SCVO and SES briefing to the Scottish Parliament

20 January 2020


The Scottish Council for Voluntary Organisations and Social Enterprise Scotland support this Bill. We welcome the development of a Scottish National Investment Bank that works for the whole of Scotland, in particular investing in organisations that have purpose, impact and who are pursuing societal and environmental change, including charities, social enterprises and voluntary sector bodies.

This briefing sets out the views of both SCVO and SES on selected amendments to the Bill lodged at stage 3.

Our position

Group 1: Vision and objects

Amendments 32 and 33 in the name of Jackie Baillie MSP

SCVO and SES support these amendments. The Bank should act as a catalyst for fairer  organisation practices through investing in those bodies meeting Fair Work standards. The National Investment Bank will be one of the many drivers the Scottish Government has at its disposal to promote fair and progressive work and active employment policies. We also agree that replacing ‘promoting the advancement of’ with ‘advancing’ demonstrates higher ambitions of the Bank in facilitating change and action with regards to gender equality.         

Group 2: Investment practices 

Amendment 1 in the name of Jackie Baillie MSP

SCVO and SES fully support this amendment, which puts beyond any doubt the third sector’s ability to access financial assistance from the Bank. The definition used in the amendment, and defined by section 37 of the Community Justice (Scotland) Act 2016, provides a broad spectrum that includes charities, social enterprises, co-ops and voluntary sector bodies.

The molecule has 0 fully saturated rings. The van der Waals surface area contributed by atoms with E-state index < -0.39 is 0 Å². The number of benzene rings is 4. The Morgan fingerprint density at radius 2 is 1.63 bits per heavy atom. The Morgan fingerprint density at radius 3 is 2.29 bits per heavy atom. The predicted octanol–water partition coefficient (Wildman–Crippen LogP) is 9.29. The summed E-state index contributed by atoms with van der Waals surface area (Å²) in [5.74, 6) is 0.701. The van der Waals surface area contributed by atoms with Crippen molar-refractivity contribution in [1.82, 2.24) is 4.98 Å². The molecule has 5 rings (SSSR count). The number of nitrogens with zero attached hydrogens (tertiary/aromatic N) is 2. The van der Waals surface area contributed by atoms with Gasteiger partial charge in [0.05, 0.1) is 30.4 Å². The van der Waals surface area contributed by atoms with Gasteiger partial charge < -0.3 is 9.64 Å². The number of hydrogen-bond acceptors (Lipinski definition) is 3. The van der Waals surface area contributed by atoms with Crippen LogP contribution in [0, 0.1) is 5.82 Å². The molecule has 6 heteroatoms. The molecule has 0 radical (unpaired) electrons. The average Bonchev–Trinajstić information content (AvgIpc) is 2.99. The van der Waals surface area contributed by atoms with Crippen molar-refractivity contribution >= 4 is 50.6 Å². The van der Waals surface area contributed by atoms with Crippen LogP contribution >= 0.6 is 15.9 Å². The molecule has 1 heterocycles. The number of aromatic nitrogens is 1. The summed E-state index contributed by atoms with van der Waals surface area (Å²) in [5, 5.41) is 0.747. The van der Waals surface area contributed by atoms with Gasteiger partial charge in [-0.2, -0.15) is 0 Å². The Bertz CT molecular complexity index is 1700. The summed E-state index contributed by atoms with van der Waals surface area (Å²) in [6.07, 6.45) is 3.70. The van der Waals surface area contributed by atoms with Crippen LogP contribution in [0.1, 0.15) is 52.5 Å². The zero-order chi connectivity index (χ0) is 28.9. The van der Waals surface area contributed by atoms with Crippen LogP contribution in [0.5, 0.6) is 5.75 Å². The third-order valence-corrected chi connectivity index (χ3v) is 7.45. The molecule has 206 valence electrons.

The UCL Institute for Innovation and Public Purpose (IIPP) mission-oriented framework for the Bank states that missions require different sectors to come together. For the Scottish National Investment Bank to truly live up to its name, the Bank must lend to various actors in the economy. Picking the willing should not just be about picking businesses. It should not be a matter of size, private, community or third sector – if organisations are willing to help reach these missions then and deliver for the public purpose then they cannot be ruled out.

The private sector and commercially focused nature of the Bill and narrative surrounding the Bank require there to be complete clarity in the Bill on this issue. Our priority has been to raise awareness of and secure changes to this narrative. We want to make sure that the Bank maximises the impact, contributions and values of Scotland’s voluntary sector in developing a distinct, national financial institution, one that allows charities, social enterprises and voluntary bodies to secure finance – where appropriate – as a willing partner. 

Group 5: Gender equality strategy  

Amendments 35 and 37 in the name of Jackie Baillie MSP

SCVO and SES strongly support these amendments that require the Bank to produce and maintain an equality strategy. This strategy will outline how investment impacts men and women differently and how the Bank will take steps to ensure gender-equal outcomes and investments. The strategy will also detail how the Bank will take proactive steps to recognise a more gender-equal Scotland throughout the Bank’s activities and planned activities.

It addresses the need for this new financial institution to drive forward a commitment to inclusivity and equality within the Bank and its investments. A gender equality strategy will support the Bank in advancing women’s equality, a legal obligation under the public sector equality duty. It also embraces the leadership role on diversity and inclusion that Parliament expects the Bank to assume within the financial sector, as outlined in the Scottish Government’s Implementation Plan. 

Group 7: Equal pay review

Amendment 38 in the name of Jackie Baillie MSP

SCVO and SES support this amendmentto require the Bank to conduct a review on equal pay for equal work. This review would help the Bank to act as a catalyst for change in the financial sector with regards to gender equality. All employees of the Bank have the right to equal pay and the Bank’s adoption of an equal pay review would signal its commitment to addressing the gender-pay gap.